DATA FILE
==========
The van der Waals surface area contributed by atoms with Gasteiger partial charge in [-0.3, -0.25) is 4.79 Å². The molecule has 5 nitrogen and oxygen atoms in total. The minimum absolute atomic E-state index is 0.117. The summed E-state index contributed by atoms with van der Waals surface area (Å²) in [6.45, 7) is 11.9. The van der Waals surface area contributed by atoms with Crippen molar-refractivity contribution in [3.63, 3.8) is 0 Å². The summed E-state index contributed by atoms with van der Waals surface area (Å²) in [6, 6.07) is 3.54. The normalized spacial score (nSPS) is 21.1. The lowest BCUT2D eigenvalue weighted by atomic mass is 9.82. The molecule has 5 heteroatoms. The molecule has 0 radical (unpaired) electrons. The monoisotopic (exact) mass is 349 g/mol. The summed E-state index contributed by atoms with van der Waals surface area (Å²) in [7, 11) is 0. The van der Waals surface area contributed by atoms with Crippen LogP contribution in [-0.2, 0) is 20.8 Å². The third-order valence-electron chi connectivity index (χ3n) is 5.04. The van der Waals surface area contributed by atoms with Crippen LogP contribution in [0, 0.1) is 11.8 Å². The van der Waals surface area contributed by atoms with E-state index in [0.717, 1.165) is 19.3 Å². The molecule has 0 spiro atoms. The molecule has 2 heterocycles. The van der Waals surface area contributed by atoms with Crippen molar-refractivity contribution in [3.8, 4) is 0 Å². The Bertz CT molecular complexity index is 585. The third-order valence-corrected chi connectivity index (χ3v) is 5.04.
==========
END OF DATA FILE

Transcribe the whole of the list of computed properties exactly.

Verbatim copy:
The van der Waals surface area contributed by atoms with Gasteiger partial charge in [-0.3, -0.25) is 4.79 Å². The molecule has 5 nitrogen and oxygen atoms in total. The minimum absolute atomic E-state index is 0.117. The summed E-state index contributed by atoms with van der Waals surface area (Å²) in [6.45, 7) is 11.9. The van der Waals surface area contributed by atoms with Crippen molar-refractivity contribution in [3.63, 3.8) is 0 Å². The summed E-state index contributed by atoms with van der Waals surface area (Å²) in [6, 6.07) is 3.54. The normalized spacial score (nSPS) is 21.1. The lowest BCUT2D eigenvalue weighted by atomic mass is 9.82. The molecule has 5 heteroatoms. The molecule has 0 radical (unpaired) electrons. The monoisotopic (exact) mass is 349 g/mol. The summed E-state index contributed by atoms with van der Waals surface area (Å²) in [7, 11) is 0. The van der Waals surface area contributed by atoms with Crippen LogP contribution in [-0.2, 0) is 20.8 Å². The third-order valence-electron chi connectivity index (χ3n) is 5.04. The van der Waals surface area contributed by atoms with Crippen LogP contribution in [0, 0.1) is 11.8 Å². The van der Waals surface area contributed by atoms with E-state index in [0.717, 1.165) is 19.3 Å². The molecule has 0 spiro atoms. The molecule has 2 heterocycles. The van der Waals surface area contributed by atoms with Crippen molar-refractivity contribution in [3.8, 4) is 0 Å². The Bertz CT molecular complexity index is 585. The third-order valence-corrected chi connectivity index (χ3v) is 5.04.